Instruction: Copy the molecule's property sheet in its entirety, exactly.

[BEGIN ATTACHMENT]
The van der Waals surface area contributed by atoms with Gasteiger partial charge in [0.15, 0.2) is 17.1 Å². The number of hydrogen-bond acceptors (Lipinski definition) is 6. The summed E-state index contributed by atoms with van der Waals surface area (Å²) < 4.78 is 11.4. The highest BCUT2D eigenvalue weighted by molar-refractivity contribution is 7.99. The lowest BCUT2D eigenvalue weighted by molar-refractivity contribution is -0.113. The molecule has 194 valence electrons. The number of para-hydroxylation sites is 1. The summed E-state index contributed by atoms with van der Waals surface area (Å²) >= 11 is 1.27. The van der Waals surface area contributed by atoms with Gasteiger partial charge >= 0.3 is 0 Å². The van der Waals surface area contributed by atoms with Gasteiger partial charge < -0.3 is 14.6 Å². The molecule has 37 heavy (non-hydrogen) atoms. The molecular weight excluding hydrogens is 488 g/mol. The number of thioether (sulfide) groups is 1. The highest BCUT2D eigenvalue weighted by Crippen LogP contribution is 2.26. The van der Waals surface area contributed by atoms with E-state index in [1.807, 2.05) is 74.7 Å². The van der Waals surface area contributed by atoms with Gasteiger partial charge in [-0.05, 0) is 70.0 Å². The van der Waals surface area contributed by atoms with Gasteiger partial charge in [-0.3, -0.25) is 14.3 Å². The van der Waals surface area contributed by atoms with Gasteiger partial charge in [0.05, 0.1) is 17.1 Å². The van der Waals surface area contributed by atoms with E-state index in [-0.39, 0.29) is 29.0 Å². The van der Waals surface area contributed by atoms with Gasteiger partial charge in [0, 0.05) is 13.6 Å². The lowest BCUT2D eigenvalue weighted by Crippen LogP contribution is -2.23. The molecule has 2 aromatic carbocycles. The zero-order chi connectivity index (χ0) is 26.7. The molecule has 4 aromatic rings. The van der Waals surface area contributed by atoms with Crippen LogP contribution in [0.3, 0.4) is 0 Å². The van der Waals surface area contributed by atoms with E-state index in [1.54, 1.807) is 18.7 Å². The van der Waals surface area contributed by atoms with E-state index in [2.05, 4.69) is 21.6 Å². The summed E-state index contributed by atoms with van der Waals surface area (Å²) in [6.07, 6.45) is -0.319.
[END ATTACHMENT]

The van der Waals surface area contributed by atoms with Gasteiger partial charge in [0.15, 0.2) is 17.1 Å². The number of hydrogen-bond acceptors (Lipinski definition) is 6. The summed E-state index contributed by atoms with van der Waals surface area (Å²) < 4.78 is 11.4. The highest BCUT2D eigenvalue weighted by molar-refractivity contribution is 7.99. The lowest BCUT2D eigenvalue weighted by molar-refractivity contribution is -0.113. The molecule has 194 valence electrons. The number of para-hydroxylation sites is 1. The summed E-state index contributed by atoms with van der Waals surface area (Å²) >= 11 is 1.27. The van der Waals surface area contributed by atoms with Gasteiger partial charge >= 0.3 is 0 Å². The van der Waals surface area contributed by atoms with Gasteiger partial charge < -0.3 is 14.6 Å². The molecule has 37 heavy (non-hydrogen) atoms. The molecular weight excluding hydrogens is 488 g/mol. The number of thioether (sulfide) groups is 1. The highest BCUT2D eigenvalue weighted by Crippen LogP contribution is 2.26. The van der Waals surface area contributed by atoms with E-state index in [1.807, 2.05) is 74.7 Å². The van der Waals surface area contributed by atoms with Gasteiger partial charge in [-0.05, 0) is 70.0 Å². The van der Waals surface area contributed by atoms with Gasteiger partial charge in [-0.3, -0.25) is 14.3 Å². The van der Waals surface area contributed by atoms with Gasteiger partial charge in [0.05, 0.1) is 17.1 Å². The van der Waals surface area contributed by atoms with E-state index in [-0.39, 0.29) is 29.0 Å². The van der Waals surface area contributed by atoms with Gasteiger partial charge in [0, 0.05) is 13.6 Å². The lowest BCUT2D eigenvalue weighted by Crippen LogP contribution is -2.23. The molecule has 2 aromatic carbocycles. The zero-order chi connectivity index (χ0) is 26.7. The molecule has 4 aromatic rings. The van der Waals surface area contributed by atoms with Crippen LogP contribution in [0.3, 0.4) is 0 Å². The van der Waals surface area contributed by atoms with E-state index in [1.54, 1.807) is 18.7 Å². The van der Waals surface area contributed by atoms with E-state index in [2.05, 4.69) is 21.6 Å². The summed E-state index contributed by atoms with van der Waals surface area (Å²) in [6.07, 6.45) is -0.319.